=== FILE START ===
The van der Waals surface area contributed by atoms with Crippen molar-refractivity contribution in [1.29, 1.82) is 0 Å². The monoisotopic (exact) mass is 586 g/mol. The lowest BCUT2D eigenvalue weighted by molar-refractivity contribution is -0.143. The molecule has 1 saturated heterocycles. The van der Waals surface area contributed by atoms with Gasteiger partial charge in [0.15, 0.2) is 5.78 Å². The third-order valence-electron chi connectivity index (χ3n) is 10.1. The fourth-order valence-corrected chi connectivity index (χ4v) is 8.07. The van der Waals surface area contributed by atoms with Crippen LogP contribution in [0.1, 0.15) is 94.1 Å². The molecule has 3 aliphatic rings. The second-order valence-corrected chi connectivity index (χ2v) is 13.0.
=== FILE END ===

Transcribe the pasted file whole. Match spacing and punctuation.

The van der Waals surface area contributed by atoms with Crippen molar-refractivity contribution in [1.29, 1.82) is 0 Å². The monoisotopic (exact) mass is 586 g/mol. The lowest BCUT2D eigenvalue weighted by molar-refractivity contribution is -0.143. The molecule has 1 saturated heterocycles. The van der Waals surface area contributed by atoms with Gasteiger partial charge in [0.15, 0.2) is 5.78 Å². The third-order valence-electron chi connectivity index (χ3n) is 10.1. The fourth-order valence-corrected chi connectivity index (χ4v) is 8.07. The van der Waals surface area contributed by atoms with Crippen LogP contribution in [0.1, 0.15) is 94.1 Å². The molecule has 3 aliphatic rings. The second-order valence-corrected chi connectivity index (χ2v) is 13.0.